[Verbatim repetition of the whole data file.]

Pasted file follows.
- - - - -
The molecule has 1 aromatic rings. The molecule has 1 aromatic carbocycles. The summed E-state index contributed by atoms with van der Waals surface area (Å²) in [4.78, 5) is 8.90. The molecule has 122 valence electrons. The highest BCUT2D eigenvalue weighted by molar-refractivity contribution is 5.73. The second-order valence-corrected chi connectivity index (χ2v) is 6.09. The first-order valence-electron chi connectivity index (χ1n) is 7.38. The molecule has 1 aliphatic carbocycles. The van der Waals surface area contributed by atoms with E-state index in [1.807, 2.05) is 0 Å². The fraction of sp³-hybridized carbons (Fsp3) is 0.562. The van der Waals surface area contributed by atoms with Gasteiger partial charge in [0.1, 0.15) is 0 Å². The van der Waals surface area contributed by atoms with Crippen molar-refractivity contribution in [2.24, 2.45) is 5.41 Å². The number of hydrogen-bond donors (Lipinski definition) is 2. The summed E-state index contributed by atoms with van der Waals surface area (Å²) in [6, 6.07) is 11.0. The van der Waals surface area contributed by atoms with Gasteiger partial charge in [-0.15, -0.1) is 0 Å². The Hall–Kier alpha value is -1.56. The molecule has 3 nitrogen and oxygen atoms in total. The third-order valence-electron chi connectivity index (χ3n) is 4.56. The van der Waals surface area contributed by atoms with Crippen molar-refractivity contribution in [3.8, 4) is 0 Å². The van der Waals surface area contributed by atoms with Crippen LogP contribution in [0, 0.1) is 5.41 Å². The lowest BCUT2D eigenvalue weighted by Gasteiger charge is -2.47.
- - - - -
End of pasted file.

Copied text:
The molecule has 1 aromatic rings. The molecule has 1 aromatic carbocycles. The summed E-state index contributed by atoms with van der Waals surface area (Å²) in [4.78, 5) is 8.90. The molecule has 122 valence electrons. The highest BCUT2D eigenvalue weighted by molar-refractivity contribution is 5.73. The second-order valence-corrected chi connectivity index (χ2v) is 6.09. The first-order valence-electron chi connectivity index (χ1n) is 7.38. The molecule has 1 aliphatic carbocycles. The van der Waals surface area contributed by atoms with E-state index in [1.807, 2.05) is 0 Å². The fraction of sp³-hybridized carbons (Fsp3) is 0.562. The van der Waals surface area contributed by atoms with Gasteiger partial charge in [0.1, 0.15) is 0 Å². The van der Waals surface area contributed by atoms with Crippen molar-refractivity contribution in [2.24, 2.45) is 5.41 Å². The number of hydrogen-bond donors (Lipinski definition) is 2. The summed E-state index contributed by atoms with van der Waals surface area (Å²) in [6, 6.07) is 11.0. The van der Waals surface area contributed by atoms with Gasteiger partial charge in [-0.15, -0.1) is 0 Å². The Hall–Kier alpha value is -1.56. The molecule has 3 nitrogen and oxygen atoms in total. The third-order valence-electron chi connectivity index (χ3n) is 4.56. The van der Waals surface area contributed by atoms with Crippen molar-refractivity contribution in [3.8, 4) is 0 Å². The van der Waals surface area contributed by atoms with Crippen LogP contribution in [0, 0.1) is 5.41 Å². The lowest BCUT2D eigenvalue weighted by Gasteiger charge is -2.47.